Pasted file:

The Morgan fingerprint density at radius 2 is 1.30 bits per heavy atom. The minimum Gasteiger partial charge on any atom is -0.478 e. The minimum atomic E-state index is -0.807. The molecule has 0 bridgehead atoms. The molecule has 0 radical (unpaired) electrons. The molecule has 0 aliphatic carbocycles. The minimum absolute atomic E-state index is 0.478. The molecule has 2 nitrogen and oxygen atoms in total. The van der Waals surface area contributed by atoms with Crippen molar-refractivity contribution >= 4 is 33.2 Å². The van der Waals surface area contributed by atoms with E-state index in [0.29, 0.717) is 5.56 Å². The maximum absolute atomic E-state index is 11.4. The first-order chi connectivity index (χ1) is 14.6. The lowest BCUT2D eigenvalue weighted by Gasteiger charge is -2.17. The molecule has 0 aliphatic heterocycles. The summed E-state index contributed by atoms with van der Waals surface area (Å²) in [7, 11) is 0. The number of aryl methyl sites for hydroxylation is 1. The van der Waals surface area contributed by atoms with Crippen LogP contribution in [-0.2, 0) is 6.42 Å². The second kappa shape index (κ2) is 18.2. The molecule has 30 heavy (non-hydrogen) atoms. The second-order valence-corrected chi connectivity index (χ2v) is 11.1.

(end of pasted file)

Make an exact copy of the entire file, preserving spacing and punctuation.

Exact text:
The Morgan fingerprint density at radius 2 is 1.30 bits per heavy atom. The minimum Gasteiger partial charge on any atom is -0.478 e. The minimum atomic E-state index is -0.807. The molecule has 0 bridgehead atoms. The molecule has 0 radical (unpaired) electrons. The molecule has 0 aliphatic carbocycles. The minimum absolute atomic E-state index is 0.478. The molecule has 2 nitrogen and oxygen atoms in total. The van der Waals surface area contributed by atoms with Crippen molar-refractivity contribution >= 4 is 33.2 Å². The van der Waals surface area contributed by atoms with E-state index in [0.29, 0.717) is 5.56 Å². The maximum absolute atomic E-state index is 11.4. The first-order chi connectivity index (χ1) is 14.6. The lowest BCUT2D eigenvalue weighted by Gasteiger charge is -2.17. The molecule has 0 aliphatic heterocycles. The summed E-state index contributed by atoms with van der Waals surface area (Å²) in [7, 11) is 0. The number of aryl methyl sites for hydroxylation is 1. The van der Waals surface area contributed by atoms with Crippen LogP contribution in [-0.2, 0) is 6.42 Å². The second kappa shape index (κ2) is 18.2. The molecule has 30 heavy (non-hydrogen) atoms. The second-order valence-corrected chi connectivity index (χ2v) is 11.1.